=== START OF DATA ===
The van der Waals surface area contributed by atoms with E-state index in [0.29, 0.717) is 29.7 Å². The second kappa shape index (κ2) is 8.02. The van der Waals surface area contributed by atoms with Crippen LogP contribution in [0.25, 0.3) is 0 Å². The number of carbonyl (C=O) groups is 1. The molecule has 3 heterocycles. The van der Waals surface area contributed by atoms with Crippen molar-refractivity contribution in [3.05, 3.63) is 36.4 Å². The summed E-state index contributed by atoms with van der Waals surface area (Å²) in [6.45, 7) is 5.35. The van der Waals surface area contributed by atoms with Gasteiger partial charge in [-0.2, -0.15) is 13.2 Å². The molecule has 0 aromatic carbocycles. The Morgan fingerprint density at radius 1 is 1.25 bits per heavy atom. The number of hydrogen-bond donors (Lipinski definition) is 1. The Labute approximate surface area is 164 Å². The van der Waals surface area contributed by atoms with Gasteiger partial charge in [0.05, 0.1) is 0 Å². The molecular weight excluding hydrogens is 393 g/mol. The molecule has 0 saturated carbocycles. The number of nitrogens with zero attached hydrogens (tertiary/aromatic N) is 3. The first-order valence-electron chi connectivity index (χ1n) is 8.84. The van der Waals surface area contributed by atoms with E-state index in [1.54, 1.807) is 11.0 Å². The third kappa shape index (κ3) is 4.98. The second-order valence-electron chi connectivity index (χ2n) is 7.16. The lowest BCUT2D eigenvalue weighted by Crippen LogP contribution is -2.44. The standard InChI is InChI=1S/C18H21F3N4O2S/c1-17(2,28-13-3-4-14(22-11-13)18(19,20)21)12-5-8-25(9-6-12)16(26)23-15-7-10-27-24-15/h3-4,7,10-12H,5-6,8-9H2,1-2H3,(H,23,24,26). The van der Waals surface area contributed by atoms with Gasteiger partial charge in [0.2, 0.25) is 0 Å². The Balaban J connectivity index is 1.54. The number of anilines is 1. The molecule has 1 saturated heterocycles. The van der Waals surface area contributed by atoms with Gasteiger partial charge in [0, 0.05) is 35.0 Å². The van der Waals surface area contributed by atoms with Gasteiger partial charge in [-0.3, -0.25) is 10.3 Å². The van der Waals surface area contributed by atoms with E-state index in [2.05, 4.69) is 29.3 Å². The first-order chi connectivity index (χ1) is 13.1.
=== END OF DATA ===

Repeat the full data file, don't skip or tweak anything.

The van der Waals surface area contributed by atoms with E-state index in [0.29, 0.717) is 29.7 Å². The second kappa shape index (κ2) is 8.02. The van der Waals surface area contributed by atoms with Crippen LogP contribution in [0.25, 0.3) is 0 Å². The number of carbonyl (C=O) groups is 1. The molecule has 3 heterocycles. The van der Waals surface area contributed by atoms with Crippen molar-refractivity contribution in [3.05, 3.63) is 36.4 Å². The summed E-state index contributed by atoms with van der Waals surface area (Å²) in [6.45, 7) is 5.35. The van der Waals surface area contributed by atoms with Gasteiger partial charge in [-0.2, -0.15) is 13.2 Å². The molecule has 0 aromatic carbocycles. The Morgan fingerprint density at radius 1 is 1.25 bits per heavy atom. The number of hydrogen-bond donors (Lipinski definition) is 1. The Labute approximate surface area is 164 Å². The van der Waals surface area contributed by atoms with Gasteiger partial charge in [0.05, 0.1) is 0 Å². The molecular weight excluding hydrogens is 393 g/mol. The molecule has 0 saturated carbocycles. The number of nitrogens with zero attached hydrogens (tertiary/aromatic N) is 3. The first-order valence-electron chi connectivity index (χ1n) is 8.84. The van der Waals surface area contributed by atoms with E-state index in [1.54, 1.807) is 11.0 Å². The third kappa shape index (κ3) is 4.98. The second-order valence-electron chi connectivity index (χ2n) is 7.16. The lowest BCUT2D eigenvalue weighted by Crippen LogP contribution is -2.44. The standard InChI is InChI=1S/C18H21F3N4O2S/c1-17(2,28-13-3-4-14(22-11-13)18(19,20)21)12-5-8-25(9-6-12)16(26)23-15-7-10-27-24-15/h3-4,7,10-12H,5-6,8-9H2,1-2H3,(H,23,24,26). The van der Waals surface area contributed by atoms with Gasteiger partial charge in [0.2, 0.25) is 0 Å². The Balaban J connectivity index is 1.54. The number of anilines is 1. The molecule has 1 saturated heterocycles. The van der Waals surface area contributed by atoms with Gasteiger partial charge in [0, 0.05) is 35.0 Å². The van der Waals surface area contributed by atoms with Gasteiger partial charge in [-0.3, -0.25) is 10.3 Å². The van der Waals surface area contributed by atoms with E-state index in [2.05, 4.69) is 29.3 Å². The first-order chi connectivity index (χ1) is 13.1.